Proteins in CSF May Be Biomarkers of Diagnosis, Treatment Response

Cerebrospinal fluid analysis may provide 'robust biomarkers for clinical trials'

Margarida Maia, PhD avatar

by Margarida Maia, PhD |

Share this article:

Share article via email
csf biomarkers | Friedreich's Ataxia News | illustration of person on computer

Some proteins in the cerebrospinal fluid (CSF) — the fluid that flows around the brain and spinal cord — are present in unusual amounts in patients with Friedreich’s ataxia, and may be candidate biomarkers for diagnosis, a small study suggests.

Researchers found that the proteins are involved in how nerve cells stop working or die (neurodegeneration) and in the inflammatory response within the brain and/or spinal cord (neuroinflammation).

“Neurodegeneration and neuroinflammation are processes that may respond to treatment, so at least some of these [proteins] may turn out to be treatment response biomarkers in addition to diagnostic biomarkers,” the researchers wrote.

The study, “Cerebrospinal fluid proteomics in Friedreich ataxia reveals markers of neurodegeneration and neuroinflammation,” was conducted by a team of researchers in Belgium and published in Frontiers in Neuroscience.

Recommended Reading
fat molecules such as ceramides | Friedreich's Ataxia News | illustration of scientist working in lab

Metabolic Markers May Help in FA Diagnosis, Therapeutic Development

Patients with Friedreich’s ataxia have a shortage of frataxin, a protein that controls how much iron there is in mitochondria (the energy-making factories of cells). As a result of this shortage, iron builds up inside cells, which prevents mitochondria from making enough energy. It also makes cells more sensitive to certain forms of oxygen (reactive oxygen molecules) that cause damage. When this happens to cells in the brain, spinal cord, and muscles, symptoms of Friedreich’s ataxia can occur.

While there is no cure for the disease, some treatments may help ease its symptoms. Several experimental treatments are being studied, but not many patients can make it into clinical testing, and biomarkers may be unavailable to quickly monitor the response to treatment.

This means that clinical trials “offer special challenges, particularly when multiple treatments become ready for clinical testing,” the researchers wrote. Thus, the researchers went on the lookout for new biomarkers that could offer a reliable way to monitor the response to treatment.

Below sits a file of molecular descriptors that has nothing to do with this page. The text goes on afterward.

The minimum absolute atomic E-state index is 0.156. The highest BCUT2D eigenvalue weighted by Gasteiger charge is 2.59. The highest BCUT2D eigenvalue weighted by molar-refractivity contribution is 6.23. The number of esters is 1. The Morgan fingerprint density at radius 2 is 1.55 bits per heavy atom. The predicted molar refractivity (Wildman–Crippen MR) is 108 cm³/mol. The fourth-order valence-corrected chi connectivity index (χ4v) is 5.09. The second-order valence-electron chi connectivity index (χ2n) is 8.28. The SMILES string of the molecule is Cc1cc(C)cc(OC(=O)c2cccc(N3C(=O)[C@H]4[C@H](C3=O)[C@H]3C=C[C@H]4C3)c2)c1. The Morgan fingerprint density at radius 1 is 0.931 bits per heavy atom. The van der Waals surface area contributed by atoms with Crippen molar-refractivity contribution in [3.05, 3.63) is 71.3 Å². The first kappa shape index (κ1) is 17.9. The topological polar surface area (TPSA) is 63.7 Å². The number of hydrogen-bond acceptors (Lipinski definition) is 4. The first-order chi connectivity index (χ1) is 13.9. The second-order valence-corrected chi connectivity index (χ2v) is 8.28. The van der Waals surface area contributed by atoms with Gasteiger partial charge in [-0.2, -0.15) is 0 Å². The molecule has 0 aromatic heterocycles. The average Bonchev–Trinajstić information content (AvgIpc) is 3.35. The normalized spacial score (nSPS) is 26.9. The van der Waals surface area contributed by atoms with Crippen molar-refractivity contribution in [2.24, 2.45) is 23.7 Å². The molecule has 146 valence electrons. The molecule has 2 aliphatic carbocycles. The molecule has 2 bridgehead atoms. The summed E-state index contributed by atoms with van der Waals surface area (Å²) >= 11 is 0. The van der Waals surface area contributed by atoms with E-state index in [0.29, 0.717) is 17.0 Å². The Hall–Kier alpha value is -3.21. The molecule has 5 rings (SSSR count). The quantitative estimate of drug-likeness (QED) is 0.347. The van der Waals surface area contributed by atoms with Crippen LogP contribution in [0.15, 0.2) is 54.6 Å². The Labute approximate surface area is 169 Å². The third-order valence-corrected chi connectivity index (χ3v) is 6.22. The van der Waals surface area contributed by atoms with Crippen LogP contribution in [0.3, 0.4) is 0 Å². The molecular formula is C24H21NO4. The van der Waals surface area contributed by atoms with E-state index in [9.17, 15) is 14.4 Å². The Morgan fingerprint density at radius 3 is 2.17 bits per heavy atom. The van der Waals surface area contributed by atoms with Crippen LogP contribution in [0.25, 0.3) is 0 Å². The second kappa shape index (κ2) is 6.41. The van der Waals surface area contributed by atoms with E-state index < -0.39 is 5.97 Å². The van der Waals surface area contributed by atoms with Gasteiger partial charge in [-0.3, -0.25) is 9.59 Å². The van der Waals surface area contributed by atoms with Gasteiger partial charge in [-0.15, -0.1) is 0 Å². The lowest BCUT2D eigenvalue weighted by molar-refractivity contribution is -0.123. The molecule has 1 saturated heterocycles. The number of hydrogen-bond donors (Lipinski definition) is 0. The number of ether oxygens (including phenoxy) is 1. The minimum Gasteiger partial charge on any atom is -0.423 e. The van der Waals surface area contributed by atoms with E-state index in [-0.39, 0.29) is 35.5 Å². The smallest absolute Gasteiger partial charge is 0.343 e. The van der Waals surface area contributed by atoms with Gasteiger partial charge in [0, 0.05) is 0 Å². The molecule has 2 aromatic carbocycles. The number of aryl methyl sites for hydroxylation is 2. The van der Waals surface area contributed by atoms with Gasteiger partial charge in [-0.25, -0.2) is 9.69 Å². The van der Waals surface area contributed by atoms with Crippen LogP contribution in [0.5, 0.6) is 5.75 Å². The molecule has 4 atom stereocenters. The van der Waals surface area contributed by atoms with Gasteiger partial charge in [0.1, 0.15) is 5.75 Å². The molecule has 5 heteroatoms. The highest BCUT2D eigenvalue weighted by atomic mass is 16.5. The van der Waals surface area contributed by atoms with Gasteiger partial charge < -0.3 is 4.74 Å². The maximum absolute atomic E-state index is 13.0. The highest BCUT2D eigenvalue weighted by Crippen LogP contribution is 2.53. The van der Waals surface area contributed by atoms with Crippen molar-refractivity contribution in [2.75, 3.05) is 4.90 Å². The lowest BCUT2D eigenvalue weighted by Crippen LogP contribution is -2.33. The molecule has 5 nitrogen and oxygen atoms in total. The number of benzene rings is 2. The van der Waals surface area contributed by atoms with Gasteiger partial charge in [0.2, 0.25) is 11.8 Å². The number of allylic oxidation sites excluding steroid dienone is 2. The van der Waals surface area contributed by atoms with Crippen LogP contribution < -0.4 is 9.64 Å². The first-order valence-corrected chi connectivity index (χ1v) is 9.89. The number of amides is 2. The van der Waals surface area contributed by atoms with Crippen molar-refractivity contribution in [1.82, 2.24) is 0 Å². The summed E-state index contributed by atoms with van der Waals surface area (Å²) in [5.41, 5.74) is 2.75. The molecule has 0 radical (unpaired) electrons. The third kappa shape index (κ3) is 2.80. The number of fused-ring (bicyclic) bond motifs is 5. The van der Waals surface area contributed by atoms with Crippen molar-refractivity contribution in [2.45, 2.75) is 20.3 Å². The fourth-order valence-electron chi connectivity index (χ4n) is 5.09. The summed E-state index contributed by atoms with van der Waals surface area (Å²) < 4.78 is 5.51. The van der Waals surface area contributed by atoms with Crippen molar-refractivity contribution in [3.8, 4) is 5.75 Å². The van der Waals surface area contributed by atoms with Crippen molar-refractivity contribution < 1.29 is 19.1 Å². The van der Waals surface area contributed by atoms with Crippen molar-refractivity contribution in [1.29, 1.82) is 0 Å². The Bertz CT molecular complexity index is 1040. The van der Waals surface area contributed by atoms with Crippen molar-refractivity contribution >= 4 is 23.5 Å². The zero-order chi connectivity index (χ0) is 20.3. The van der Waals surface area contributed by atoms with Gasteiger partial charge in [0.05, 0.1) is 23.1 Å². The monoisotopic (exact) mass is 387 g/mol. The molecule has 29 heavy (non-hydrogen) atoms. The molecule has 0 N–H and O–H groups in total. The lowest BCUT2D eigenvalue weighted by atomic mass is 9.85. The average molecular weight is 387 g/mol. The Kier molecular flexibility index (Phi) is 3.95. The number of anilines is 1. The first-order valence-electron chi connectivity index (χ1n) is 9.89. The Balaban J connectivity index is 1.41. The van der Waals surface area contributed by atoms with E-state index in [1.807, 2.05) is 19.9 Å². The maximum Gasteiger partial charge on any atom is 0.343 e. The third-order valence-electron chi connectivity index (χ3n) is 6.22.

The team focused on the CSF, which is known to contain small amounts of a range of proteins that may respond to changes in disease status.

How was the study conducted?

The study included five patients with Friedreich’s ataxia (four women and one man) who experienced their first symptoms at an age ranging from 7 to 23 years. They had the disease for up to 45 years, and three of the women used a wheelchair to get around. The researchers got CSF samples through the European Friedreich’s Ataxia Consortium for Translational Studies.

To collect a CSF sample, doctors need to perform a lumbar puncture, also known as a spinal tap, which involves inserting a thin needle into the lower spine. It is not usually part of the diagnostic workup for Friedreich’s ataxia.

The team used CSF samples from 19 individuals (12 women and seven men) who had a lumbar puncture as part of a diagnostic workup and who served as the control group. Their median age was 33 years, with ages ranging from 20 to 62. Most (15 individuals) received a final diagnosis of headache; three had a functional neurological disorder, and one had idiopathic intracranial hypertension (a high pressure around the brain without a known cause).

To be able to tell which proteins were present in different amounts in patients versus controls, the researchers used a technique called liquid chromatography coupled with another one called mass spectrometry. Then, with the help of a special computer software tool, called ProteinPilot, they were able to identify these proteins and their amounts.

Recommended Reading
inheritable disabilities | Friedreich's Ataxia News | main graphic for column titled

Making My Story Dynamic, Part II: Rewriting My Diagnosis Story

In total, there were 92 proteins present at significantly higher levels in the CSF of patients than in controls, and 80 proteins present at lower levels.

For seven of the proteins with increased levels and six of those with decreased levels, there was no overlap between patients and controls, “suggesting that these may be potential biomarkers for clinical studies.”

Two of the proteins with increased levels, SORCS3 and SCG5, have their highest levels in the brain and have been linked to neurodegeneration.

Of those with decreased levels, there were three — CNDP1, ISLR, and NRXN2 — with roles in how the extracellular matrix is put together to support and give structure to cells. Three others — CD14 and the complement factors C3 and C9 — play a part in the immune response and neuroinflammation.

Overall, while the study included a small number of patients, it “supports the hypothesis that the quantitative analysis CSF proteins may provide robust biomarkers for clinical trials as well as shed light on pathogenic mechanisms,” the researchers concluded, adding, however, that these findings “need validation with specific protein assays” and with clinical and genetic data.